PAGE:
Alex Schaad’s film Skin Deep utilizes body swapping to challenge the concept of identity and explore the pursuit of happiness.
It is rare to see a body-swap film that pushes the boundaries of understanding the human experience like Skin Deep (Aus Meiner Haut) manages to. Most films where the lead characters switch bodies use this extreme measure of perspective shift for comedic effects or horror gimmicks. Skin Deep, however, uses this to challenge the concept of identity and explore the depths one will go to in the pursuit of happiness.
Skin Deep opens on Leyla (Mala Emde) and Tristan (Jonas Dassler), a young couple going to visit Leyla’s childhood friend, Stella (Edgar Selge), and participate in a two-week long retreat. When the clearly in love couple reach the remote island, they are greeted by Stella; however, Stella is not the young woman you would expect, but, instead, a much older man. The audience finds out that Stella’s father was a genius neuroscientist who discovered how to exchange people’s bodies for one another. During a body exchange between Stella and her father, her father passed away leaving Stella permanently in her father’s body and in charge of this yearly summer retreat, where her father would offer this experience to the public.
While Leyla is eager to rid herself of her body, her arms chalked with scars from self-inflicted cuts, Tristan is there to appease Leyla, as he knows she needs this. Leyla and Tristan swap bodies with struggling married couple Fabienne (Maryam Zaree) and Mo (Dimitrij Schaad). Fabienne is a veteran of the retreat and Mo is a brash and gluttonous newcomer. Immediately after the swap, Leyla finds she is the happiest she has been after an extremely tumultuous few years, but Tristian on the other hand struggles with being separated from his physical self. When Leyla shares she does not wish to return to her old body, their relationship begins to spiral.
Skin Deep challenges concepts of identity and how much your physical being defines who you are as a person. Leyla is a deeply unhappy character who finds solace and most importantly happiness when she is free from her physical form. She feels like she has a new outlook on life, a chance to begin fresh and unhurt by the hard years she has faced. The body she inhabits doesn’t need to be perfect; she admires the scars and tattoos of the bodies she changes into. She just feels the body she was born into is not one she can be happy in.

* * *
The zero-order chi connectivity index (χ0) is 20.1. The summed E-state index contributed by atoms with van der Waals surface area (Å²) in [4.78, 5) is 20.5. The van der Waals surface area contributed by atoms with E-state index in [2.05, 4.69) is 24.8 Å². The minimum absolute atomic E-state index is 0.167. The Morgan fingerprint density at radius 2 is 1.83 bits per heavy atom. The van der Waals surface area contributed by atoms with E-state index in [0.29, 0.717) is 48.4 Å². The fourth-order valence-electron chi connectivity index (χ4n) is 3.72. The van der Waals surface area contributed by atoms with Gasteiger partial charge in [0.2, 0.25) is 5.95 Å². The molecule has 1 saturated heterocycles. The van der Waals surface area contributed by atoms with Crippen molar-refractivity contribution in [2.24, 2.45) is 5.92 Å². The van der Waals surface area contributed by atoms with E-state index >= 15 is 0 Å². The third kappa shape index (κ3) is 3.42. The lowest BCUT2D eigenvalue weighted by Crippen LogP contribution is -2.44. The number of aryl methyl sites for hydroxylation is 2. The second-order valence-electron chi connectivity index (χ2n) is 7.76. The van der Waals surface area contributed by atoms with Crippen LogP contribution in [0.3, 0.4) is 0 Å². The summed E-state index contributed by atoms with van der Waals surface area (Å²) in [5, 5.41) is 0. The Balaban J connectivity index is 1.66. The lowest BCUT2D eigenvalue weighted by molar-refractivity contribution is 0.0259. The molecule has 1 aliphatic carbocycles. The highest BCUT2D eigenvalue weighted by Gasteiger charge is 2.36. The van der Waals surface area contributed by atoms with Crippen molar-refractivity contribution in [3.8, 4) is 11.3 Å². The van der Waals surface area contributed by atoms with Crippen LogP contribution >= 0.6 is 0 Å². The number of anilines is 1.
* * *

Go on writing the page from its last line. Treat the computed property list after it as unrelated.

In a scene where she talks about her mental health struggles with Stella, she asks “if it’s possible for a body to be inherently happier or unhappier than another body”. Stella believes the concept of “self” is a fragile construct, destined to change. Leyla thrives in this environment where she can have a fresh outlook on life, something she has struggled with as she has not been able to get, metaphorically, out of her head for a long time.
Tristan foils Leyla in many ways. Where Leyla feels freed from the body she feels condemns her to unhappiness, Tristan feels lost in a body that is not his. He has a strong connection to his physical being and has never had to doubt his sense of self like Leyla has. Conversely, Tristan is challenged to love Leyla in the form she decides she identifies with.
Alex Schaad creates a story so utterly unique and wildly fascinating you cannot help but hold on to every shot in the film, eager with anticipation as to what will happen next. The performances from the entire cast are a marvel. Conceptually, this is a very difficult task for the cast, as each actor is taking on the role of two or three people throughout the film, depending on who is supposed to be in whose body at any point in the film. Each actor, however, is not only up for the task but able to seamlessly transition between characters making the audience truly believe in the magic and mystery that lies in this small fictional island.
The film, however, is not without fault. While there is rampant momentum flowing throughout the movie, the conclusion is not quite the firework spectacle or neatly wrapped ending the audience yearns for. The relationship between Fabienne and Mo, unrelated to their involvement with Leyla and Tristian, gets dropped without much care. Stella, who is a beautiful and vital character in the first two-thirds of the story, falls somehow out of the script almost entirely. It’s understandable that the film chooses to center around Leyla and Tristian and put its efforts towards telling their story; however, the audience builds such a strong connection to the other aspects of this world it is unfortunate they get no resolution in this regard.
Additionally, while it is clear that Tristian is comfortable with himself, unlike Leyla, there is no real backstory or evolution of his character, as his love for Leyla is evident from the beginning of the film and pretty much the only thing we know about his character. He struggles to adjust to the reality of this mysterious retreat and the body-changing concept, but he never truly falters in his devotion to Leyla, which, while sweet, doesn’t give him his own sense of wholeness, as his character stays static.
Skin Deep is sensitive in its questioning of what it means to be happy with oneself. It goes beyond the surface-level questions of identity and challenges relationship conventions, curious about what happens to couples when major changes within one of the individuals occur. It harnesses all its efforts, at times to its disadvantage, into exploring the identity of Leyla and the fragility of self she faces. It’s a new type of coming-of-age story, a new and literal exploration of what it means to watch someone become comfortable in their own skin.